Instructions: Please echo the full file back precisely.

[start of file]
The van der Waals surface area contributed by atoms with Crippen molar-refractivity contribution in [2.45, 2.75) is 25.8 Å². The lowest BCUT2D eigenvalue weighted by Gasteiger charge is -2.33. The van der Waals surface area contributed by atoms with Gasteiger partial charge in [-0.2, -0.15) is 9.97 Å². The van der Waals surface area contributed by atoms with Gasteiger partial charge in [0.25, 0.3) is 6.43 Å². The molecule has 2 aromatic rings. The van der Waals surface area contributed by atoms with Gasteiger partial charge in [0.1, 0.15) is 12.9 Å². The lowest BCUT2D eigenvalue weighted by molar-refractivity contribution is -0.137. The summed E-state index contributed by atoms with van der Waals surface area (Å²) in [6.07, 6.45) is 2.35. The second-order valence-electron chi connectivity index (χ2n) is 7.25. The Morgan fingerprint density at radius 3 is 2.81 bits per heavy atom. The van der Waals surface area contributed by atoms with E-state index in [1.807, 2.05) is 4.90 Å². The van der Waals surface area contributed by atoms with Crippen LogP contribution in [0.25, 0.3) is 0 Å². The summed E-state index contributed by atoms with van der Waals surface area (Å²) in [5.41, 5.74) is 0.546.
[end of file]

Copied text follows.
The van der Waals surface area contributed by atoms with Crippen molar-refractivity contribution in [2.45, 2.75) is 25.8 Å². The lowest BCUT2D eigenvalue weighted by Gasteiger charge is -2.33. The van der Waals surface area contributed by atoms with Gasteiger partial charge in [-0.2, -0.15) is 9.97 Å². The van der Waals surface area contributed by atoms with Gasteiger partial charge in [0.25, 0.3) is 6.43 Å². The molecule has 2 aromatic rings. The van der Waals surface area contributed by atoms with Gasteiger partial charge in [0.1, 0.15) is 12.9 Å². The lowest BCUT2D eigenvalue weighted by molar-refractivity contribution is -0.137. The summed E-state index contributed by atoms with van der Waals surface area (Å²) in [6.07, 6.45) is 2.35. The second-order valence-electron chi connectivity index (χ2n) is 7.25. The Morgan fingerprint density at radius 3 is 2.81 bits per heavy atom. The van der Waals surface area contributed by atoms with E-state index in [1.807, 2.05) is 4.90 Å². The van der Waals surface area contributed by atoms with Crippen LogP contribution in [0.25, 0.3) is 0 Å². The summed E-state index contributed by atoms with van der Waals surface area (Å²) in [5.41, 5.74) is 0.546.